2EI1moYou don't talk about because you want others to accept your position. You talk about it, so others have a chance to convince you to abandon that position, either for you to take theirs or something entirely different. How do you know that you've read everything to take up your position if you don't bother giving others who have put into their own time and thoughts into this a chance to present their arguments? But at the end of the day, we just gotta what we gotta do that makes us happy.
Voting for people harms people

The harms described in these articles mostly arise from politicization associated with voting rather than from the act of voting itself. If you focused on that politicization, without asking people to give up their direct influence on which candidates were elected, I think there'd be much less unwillingness to discuss.

steven0461's Shortform Feed

There's still a big gap between Betfair/Smarkets (22% chance Trump president) and Predictit/FTX (29-30%). I assume it's not the kind of thing that can be just arbitraged away.

steven0461's Shortform Feed

Another thing I feel like I see a lot on LW is disagreements where there's a heavy thumb of popularity or reputational costs on one side of the scale, but nobody talks about the thumb, and it makes it hard to tell if people are internally trying to correct for the thumb or if they're just substituting the thumb for whatever parts of their reasoning or intuition they're not explicitly talking about, and a lot of what looks like disagreement about the object level arguments that are being presented may actually be disagreement about the thumb. For example, in the case of the parent comment, maybe such a thumb is driving judgments of the relative values of oranges and pears.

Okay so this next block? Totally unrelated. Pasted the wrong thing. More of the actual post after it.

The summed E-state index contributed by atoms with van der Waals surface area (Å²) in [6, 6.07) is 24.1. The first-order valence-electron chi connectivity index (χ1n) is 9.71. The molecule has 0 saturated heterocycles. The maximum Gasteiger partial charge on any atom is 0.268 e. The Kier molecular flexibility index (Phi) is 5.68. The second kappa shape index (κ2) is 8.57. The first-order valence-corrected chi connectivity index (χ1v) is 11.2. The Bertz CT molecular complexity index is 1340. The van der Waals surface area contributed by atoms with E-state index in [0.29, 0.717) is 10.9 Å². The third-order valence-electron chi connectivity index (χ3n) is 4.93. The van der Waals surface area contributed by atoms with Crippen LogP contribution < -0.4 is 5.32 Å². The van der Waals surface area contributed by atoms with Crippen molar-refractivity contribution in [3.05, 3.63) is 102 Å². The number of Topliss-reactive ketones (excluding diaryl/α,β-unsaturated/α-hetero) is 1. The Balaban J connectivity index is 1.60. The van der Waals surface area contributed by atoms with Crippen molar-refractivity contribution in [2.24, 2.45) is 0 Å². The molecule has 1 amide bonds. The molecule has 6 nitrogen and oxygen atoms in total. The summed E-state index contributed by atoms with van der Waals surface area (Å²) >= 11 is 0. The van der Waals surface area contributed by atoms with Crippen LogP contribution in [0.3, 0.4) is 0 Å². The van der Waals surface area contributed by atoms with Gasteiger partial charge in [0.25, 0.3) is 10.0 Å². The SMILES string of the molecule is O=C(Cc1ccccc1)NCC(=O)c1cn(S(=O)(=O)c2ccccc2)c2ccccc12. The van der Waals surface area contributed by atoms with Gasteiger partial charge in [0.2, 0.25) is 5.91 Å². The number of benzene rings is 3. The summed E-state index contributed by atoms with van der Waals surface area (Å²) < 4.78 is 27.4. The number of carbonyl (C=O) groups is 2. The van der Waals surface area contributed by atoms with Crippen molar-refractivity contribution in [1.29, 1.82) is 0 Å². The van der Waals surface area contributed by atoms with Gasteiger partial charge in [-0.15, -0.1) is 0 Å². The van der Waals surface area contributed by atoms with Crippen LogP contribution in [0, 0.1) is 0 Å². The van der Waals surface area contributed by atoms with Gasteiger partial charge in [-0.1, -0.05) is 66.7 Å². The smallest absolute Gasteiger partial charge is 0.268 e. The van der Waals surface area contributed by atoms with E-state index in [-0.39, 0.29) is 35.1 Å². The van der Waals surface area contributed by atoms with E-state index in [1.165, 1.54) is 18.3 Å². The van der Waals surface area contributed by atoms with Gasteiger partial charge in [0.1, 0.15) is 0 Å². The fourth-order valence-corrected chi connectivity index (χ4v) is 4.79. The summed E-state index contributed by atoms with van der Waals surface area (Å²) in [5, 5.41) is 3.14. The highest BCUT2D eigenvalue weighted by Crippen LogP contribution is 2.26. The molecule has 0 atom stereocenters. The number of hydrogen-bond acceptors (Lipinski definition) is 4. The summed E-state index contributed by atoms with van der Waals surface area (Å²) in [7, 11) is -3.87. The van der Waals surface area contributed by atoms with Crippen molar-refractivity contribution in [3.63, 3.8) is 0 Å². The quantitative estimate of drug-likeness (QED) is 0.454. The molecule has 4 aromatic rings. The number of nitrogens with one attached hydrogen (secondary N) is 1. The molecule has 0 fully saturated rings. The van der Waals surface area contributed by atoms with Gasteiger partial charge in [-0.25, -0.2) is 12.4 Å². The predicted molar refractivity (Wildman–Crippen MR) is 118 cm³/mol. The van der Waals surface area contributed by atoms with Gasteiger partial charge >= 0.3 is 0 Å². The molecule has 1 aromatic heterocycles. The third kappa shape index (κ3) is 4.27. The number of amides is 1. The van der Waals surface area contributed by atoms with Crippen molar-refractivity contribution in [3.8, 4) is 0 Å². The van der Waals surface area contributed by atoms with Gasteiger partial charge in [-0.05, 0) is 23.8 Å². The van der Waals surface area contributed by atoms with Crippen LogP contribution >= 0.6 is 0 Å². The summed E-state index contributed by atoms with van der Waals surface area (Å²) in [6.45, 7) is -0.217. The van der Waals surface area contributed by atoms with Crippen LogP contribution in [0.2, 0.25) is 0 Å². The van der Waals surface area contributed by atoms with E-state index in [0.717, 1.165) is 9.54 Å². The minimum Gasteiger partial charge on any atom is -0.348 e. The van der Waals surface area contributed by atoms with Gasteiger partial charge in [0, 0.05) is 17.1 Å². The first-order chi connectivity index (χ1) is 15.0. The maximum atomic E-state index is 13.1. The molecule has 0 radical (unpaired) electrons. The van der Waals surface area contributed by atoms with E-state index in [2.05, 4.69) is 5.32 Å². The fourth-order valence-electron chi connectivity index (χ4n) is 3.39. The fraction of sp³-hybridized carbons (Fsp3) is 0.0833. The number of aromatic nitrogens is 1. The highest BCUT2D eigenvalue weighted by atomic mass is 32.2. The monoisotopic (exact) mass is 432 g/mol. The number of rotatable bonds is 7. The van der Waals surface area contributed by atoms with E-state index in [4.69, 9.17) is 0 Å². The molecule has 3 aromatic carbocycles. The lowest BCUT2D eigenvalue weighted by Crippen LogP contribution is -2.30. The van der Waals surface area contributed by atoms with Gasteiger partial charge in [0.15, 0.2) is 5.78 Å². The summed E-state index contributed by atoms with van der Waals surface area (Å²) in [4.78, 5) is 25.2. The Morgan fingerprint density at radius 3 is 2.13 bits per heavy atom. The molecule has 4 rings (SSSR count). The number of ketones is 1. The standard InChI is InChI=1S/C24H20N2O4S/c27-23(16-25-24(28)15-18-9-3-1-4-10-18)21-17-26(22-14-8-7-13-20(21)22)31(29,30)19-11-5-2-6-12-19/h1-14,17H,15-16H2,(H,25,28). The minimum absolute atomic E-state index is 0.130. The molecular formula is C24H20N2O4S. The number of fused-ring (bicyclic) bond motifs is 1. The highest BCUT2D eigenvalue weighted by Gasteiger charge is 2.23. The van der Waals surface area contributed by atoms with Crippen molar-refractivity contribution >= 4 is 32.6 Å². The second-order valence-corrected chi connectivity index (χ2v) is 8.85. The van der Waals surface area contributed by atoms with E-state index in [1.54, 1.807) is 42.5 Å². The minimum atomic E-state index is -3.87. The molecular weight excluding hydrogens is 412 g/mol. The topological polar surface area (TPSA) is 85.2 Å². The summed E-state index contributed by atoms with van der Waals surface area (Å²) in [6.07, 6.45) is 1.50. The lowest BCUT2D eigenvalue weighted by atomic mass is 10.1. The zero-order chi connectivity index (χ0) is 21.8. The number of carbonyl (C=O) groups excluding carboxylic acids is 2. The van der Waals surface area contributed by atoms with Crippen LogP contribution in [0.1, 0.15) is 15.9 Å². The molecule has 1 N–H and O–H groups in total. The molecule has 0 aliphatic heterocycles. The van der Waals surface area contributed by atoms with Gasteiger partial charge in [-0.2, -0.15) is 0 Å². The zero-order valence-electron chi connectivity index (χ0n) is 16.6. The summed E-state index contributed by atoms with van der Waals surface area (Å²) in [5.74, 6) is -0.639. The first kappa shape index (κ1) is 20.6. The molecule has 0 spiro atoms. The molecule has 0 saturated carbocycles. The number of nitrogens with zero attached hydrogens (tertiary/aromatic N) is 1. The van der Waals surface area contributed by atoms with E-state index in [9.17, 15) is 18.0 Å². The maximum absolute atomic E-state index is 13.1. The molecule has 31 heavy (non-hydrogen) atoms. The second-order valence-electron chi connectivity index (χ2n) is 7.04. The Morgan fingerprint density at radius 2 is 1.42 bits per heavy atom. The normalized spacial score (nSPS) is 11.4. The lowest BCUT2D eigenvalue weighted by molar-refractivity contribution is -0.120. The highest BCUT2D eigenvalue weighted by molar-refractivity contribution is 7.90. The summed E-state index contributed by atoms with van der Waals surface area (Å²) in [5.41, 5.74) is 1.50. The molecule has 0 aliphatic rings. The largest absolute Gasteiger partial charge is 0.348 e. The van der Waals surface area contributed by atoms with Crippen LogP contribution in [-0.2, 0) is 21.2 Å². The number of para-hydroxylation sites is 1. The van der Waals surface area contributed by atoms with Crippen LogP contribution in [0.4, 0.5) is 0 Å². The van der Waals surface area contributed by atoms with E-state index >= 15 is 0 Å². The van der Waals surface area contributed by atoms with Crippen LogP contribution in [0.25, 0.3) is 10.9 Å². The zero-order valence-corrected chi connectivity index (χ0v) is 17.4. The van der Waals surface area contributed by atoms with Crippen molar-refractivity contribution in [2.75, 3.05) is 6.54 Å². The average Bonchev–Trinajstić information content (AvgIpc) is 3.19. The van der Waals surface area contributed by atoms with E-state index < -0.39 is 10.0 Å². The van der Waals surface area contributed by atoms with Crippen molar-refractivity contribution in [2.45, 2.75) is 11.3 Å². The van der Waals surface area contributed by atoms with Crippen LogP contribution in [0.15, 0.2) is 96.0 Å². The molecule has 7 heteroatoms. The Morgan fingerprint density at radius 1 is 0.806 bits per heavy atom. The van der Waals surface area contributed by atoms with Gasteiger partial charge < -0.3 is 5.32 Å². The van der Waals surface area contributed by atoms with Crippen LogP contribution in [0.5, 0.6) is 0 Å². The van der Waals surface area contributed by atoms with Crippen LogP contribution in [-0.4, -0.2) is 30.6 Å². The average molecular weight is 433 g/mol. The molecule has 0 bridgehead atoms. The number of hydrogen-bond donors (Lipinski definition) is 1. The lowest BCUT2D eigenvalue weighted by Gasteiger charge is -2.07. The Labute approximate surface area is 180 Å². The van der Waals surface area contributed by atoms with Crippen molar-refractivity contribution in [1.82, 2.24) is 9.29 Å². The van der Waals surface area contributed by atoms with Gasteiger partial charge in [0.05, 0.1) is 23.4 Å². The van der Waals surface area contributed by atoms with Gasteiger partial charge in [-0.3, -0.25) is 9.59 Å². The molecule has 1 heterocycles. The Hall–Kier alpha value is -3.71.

4Vladimir_Nesov1moTogether with my interpretation [https://www.lesswrong.com/posts/8xomBzAcwZ6WTC8QB/steven0461-s-shortform-feed-1?commentId=NwDZCBXzJXma2yQzg] of the preceding example this suggests an analogy between individual/reference-class charity and filtered evidence. The analogy is interesting as a means of transfering understanding of errors in ordinary charity to the general setting where the salient structure in the sources of evidence could have any nature. So what usually goes wrong with charity is that the hypotheses about possible kinds of thinking behind an action/claim are not deliberatively considered (or consciously noticed), so the implicit assumption is intuitive, and can occasionally be comically wrong (or at least overconfident) in a way that would be immediately recognized if considered deliberatively. This becomes much worse if failure of charity is a habit, because then the training data for intuition can become systematically bad, dragging down the intuition itself to a point where it starts actively preventing deliberative consideration from being able to work correctly, so the error persists even in the face of being pointed out. If this branches out into the anti-epistemology territory, particularly via memes circulating in a group that justify the wrong intuitions about thinking of members of another group, we get a popular error with a reliably trained cognitive infrastructure for resisting correction. But indeed this could happen for any kind of working with evidence that needs some Bayes and reasonable hypotheses to stay sane! So a habit of not considering obvious possibilities about origin of evidence risks training systematically wrong intuitions that make noticing their wrongness more difficult. In a group setting, this gets amplified with echo chamber/epistemic bubble effects, which draw their power from the very same error of not getting deliberatively considered as significant forces that shape available evidence.